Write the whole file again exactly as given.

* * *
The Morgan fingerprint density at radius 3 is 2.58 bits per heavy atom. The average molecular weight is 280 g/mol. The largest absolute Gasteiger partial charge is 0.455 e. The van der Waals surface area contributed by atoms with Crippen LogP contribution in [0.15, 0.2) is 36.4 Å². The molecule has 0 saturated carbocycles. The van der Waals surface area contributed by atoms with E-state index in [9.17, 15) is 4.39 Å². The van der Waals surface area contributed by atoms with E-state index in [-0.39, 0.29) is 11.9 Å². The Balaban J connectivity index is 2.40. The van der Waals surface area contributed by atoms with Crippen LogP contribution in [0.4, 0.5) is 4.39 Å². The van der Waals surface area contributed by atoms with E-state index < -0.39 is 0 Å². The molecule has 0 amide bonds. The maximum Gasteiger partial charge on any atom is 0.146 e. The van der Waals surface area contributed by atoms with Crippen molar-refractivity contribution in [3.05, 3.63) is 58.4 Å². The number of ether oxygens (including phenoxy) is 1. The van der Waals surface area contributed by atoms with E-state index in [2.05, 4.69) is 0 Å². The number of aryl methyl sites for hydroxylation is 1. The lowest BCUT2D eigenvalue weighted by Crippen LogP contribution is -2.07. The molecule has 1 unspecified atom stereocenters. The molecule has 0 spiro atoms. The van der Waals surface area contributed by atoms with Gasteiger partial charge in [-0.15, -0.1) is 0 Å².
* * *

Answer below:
The Morgan fingerprint density at radius 3 is 2.58 bits per heavy atom. The average molecular weight is 280 g/mol. The largest absolute Gasteiger partial charge is 0.455 e. The van der Waals surface area contributed by atoms with Crippen LogP contribution in [0.15, 0.2) is 36.4 Å². The molecule has 0 saturated carbocycles. The van der Waals surface area contributed by atoms with E-state index in [9.17, 15) is 4.39 Å². The van der Waals surface area contributed by atoms with E-state index in [-0.39, 0.29) is 11.9 Å². The Balaban J connectivity index is 2.40. The van der Waals surface area contributed by atoms with Crippen LogP contribution in [0.4, 0.5) is 4.39 Å². The van der Waals surface area contributed by atoms with E-state index < -0.39 is 0 Å². The molecule has 0 amide bonds. The maximum Gasteiger partial charge on any atom is 0.146 e. The van der Waals surface area contributed by atoms with Crippen molar-refractivity contribution in [3.05, 3.63) is 58.4 Å². The number of ether oxygens (including phenoxy) is 1. The van der Waals surface area contributed by atoms with E-state index in [2.05, 4.69) is 0 Å². The number of aryl methyl sites for hydroxylation is 1. The lowest BCUT2D eigenvalue weighted by Crippen LogP contribution is -2.07. The molecule has 1 unspecified atom stereocenters. The molecule has 0 spiro atoms. The van der Waals surface area contributed by atoms with Gasteiger partial charge in [-0.15, -0.1) is 0 Å².